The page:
INTRODUCTION

Lung cancer is the most frequently diagnosed cancer and the leading cause of cancer death among males and the second leading cause of cancer death among females. It is estimated that there were 1.8 million new cases and 1.6 million deaths annually, accounting for about 19% of all cancer deaths [1]. The majority of lung cancer is non-small cell lung cancer (NSCLC), which comprises approximately 85% of total lung cancer. The overall 5-year survival rate of this disease is 15% [2]. Nearly 90% of lung cancer patients die of metastasis, therefore, a better understanding of the mechanism of lung cancer metastasis is urgently needed.

Tumor metastasis is a complicated biological process, including intravasation, extravasation, colonization, and many genes and signaling pathways are involved [3]. Tumors consist of malignant cancer cells and stromal cells which constitute the tumor microenvironment. Numerous studies showed that the metastasis potential of cancer cells intensively depends on the tumor microenvironment [4]. Cancer-associated fibroblasts (CAFs) are one of the major components in the tumor stroma, they display a specific subset of markers, including α-smooth muscle actin (α-SMA), fibroblast-activating protein (FAP), fibroblast-specific protein-1 (FSP1), tenascin C, and neural-glial antigen [5].

Tumor cells may activate stromal fibroblast cells into CAFs by the stimulation of paracrine growth factor [6, 7]. Transforming growth factor-β (TGFβ) actives and recruits fibroblast in several types of cancer [8, 9], and platelet-derived growth factor (PDGF) secreted by cancer cells can activate and induce the proliferation of fibroblasts [10]. On the other hand, CAFs support tumorigenesis by stimulating angiogenesis, cancer cell proliferation, and invasion [6]. CAFs promote cancer cell growth and metastasis by secreting various growth factors and cytokines, including TGFβ [11], stromal cell-derived factor-1 (SDF-1) [12], CXCL1 [13], tumor necrosis factor-α (TNFα) [14], as well as microRNAs [15, 16] and exosome [17, 18].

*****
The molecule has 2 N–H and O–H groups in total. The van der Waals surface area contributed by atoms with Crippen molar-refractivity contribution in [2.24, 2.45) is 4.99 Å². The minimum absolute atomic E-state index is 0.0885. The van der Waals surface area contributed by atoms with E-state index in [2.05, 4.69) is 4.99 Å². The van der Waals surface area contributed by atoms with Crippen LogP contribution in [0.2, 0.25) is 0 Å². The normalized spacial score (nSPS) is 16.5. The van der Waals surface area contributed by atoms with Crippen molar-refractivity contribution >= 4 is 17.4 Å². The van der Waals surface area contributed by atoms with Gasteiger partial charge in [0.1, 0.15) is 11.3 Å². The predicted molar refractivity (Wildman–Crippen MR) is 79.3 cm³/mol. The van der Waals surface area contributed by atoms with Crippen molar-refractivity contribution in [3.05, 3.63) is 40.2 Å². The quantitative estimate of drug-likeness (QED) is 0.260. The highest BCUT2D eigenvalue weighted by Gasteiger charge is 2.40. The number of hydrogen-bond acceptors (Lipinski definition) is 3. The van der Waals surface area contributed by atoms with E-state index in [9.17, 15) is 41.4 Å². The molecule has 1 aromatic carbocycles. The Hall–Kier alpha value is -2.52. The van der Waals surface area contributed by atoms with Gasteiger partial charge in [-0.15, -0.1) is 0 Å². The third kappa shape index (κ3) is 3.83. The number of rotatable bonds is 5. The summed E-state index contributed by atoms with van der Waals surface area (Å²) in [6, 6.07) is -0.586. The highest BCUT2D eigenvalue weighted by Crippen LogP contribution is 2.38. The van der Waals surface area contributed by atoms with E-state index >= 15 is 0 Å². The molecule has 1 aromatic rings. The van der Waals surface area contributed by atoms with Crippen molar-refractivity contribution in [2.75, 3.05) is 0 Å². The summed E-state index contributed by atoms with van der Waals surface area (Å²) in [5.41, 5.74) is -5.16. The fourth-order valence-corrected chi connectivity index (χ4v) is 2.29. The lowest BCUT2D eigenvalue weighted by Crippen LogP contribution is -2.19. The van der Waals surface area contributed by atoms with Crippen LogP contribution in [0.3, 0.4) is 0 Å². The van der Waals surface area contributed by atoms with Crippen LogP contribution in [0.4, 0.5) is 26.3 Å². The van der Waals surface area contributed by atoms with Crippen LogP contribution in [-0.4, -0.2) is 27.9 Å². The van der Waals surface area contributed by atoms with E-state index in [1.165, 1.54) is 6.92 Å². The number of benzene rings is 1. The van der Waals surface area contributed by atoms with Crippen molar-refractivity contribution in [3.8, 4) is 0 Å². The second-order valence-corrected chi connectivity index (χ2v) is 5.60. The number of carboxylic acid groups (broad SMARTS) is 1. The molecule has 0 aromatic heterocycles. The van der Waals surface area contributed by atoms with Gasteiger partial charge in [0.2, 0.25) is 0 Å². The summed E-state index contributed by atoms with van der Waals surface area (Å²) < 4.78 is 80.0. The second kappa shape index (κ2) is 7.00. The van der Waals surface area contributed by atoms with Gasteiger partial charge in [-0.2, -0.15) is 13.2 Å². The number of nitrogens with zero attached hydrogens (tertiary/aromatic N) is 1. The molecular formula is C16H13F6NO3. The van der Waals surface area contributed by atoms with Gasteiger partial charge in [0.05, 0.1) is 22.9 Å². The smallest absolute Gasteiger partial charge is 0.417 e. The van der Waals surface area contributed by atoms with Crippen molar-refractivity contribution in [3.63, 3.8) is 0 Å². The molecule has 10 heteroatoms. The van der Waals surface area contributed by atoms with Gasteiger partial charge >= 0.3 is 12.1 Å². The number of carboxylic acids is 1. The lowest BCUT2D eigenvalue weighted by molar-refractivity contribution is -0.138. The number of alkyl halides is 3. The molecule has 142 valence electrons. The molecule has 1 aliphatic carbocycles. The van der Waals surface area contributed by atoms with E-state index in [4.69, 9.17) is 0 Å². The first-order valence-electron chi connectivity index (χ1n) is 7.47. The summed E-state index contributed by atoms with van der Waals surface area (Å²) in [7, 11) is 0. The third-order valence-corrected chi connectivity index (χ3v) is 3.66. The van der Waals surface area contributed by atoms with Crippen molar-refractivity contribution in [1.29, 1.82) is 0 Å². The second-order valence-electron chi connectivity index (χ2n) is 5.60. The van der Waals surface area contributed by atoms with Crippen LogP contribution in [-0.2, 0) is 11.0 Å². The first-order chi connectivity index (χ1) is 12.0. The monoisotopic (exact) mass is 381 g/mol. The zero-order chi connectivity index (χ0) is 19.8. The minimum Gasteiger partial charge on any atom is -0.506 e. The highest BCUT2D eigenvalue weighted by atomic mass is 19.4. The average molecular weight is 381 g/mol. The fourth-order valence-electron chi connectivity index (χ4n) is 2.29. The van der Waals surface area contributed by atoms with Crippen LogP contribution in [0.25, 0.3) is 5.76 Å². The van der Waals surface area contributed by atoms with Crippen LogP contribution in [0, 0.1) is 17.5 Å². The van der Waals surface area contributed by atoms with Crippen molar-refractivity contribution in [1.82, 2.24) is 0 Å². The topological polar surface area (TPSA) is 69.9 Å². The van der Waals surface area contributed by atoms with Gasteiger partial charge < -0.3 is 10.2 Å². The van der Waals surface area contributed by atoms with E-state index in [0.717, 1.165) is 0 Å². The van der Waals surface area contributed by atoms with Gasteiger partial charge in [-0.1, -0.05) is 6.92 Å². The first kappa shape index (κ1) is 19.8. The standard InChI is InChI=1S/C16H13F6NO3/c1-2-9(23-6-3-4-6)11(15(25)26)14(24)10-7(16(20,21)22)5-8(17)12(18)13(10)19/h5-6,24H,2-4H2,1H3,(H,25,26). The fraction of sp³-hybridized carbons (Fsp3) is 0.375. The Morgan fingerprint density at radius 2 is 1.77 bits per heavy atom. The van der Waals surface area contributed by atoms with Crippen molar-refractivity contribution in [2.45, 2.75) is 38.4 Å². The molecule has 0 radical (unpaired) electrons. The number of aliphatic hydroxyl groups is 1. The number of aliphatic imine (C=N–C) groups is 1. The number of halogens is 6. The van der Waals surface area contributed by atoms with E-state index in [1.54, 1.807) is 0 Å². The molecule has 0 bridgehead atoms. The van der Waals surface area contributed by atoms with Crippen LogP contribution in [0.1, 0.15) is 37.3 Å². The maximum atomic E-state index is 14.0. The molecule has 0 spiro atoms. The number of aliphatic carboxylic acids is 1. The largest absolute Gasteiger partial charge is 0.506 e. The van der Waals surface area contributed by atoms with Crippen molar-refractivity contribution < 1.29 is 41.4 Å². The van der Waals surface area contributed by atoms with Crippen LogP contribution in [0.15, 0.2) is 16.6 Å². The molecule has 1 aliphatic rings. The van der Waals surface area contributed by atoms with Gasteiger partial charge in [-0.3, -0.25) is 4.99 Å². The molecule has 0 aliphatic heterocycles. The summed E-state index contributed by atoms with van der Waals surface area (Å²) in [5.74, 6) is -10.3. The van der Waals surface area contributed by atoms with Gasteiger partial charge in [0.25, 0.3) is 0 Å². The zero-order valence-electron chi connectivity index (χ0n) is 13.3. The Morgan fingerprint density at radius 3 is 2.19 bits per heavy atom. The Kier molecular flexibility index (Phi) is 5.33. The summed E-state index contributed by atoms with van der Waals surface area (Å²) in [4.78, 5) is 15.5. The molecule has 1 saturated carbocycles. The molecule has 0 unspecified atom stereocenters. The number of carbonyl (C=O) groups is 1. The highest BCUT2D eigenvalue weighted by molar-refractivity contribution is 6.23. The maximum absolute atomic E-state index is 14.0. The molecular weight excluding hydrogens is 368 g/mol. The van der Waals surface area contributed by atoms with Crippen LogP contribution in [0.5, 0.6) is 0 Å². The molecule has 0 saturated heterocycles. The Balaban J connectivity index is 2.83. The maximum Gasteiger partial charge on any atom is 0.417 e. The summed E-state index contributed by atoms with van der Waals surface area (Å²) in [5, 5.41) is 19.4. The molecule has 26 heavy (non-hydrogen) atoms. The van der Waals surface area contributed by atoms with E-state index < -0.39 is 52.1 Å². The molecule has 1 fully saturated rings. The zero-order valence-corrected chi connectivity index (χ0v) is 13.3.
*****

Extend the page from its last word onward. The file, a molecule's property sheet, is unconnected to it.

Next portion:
Currently, few studies focused on the role of CAFs on lung cancer cell growth and metastasis, and the interaction between CAFs and lung cancer cells has not been elucidated. In this study, we have explored the influence of CAFs on the invasion and metastasis of lung cancer cells. The mechanism study showed that IL-6/STAT3 signaling pathway mediated the enhanced effect of CAFs on lung cancer cell metastasis.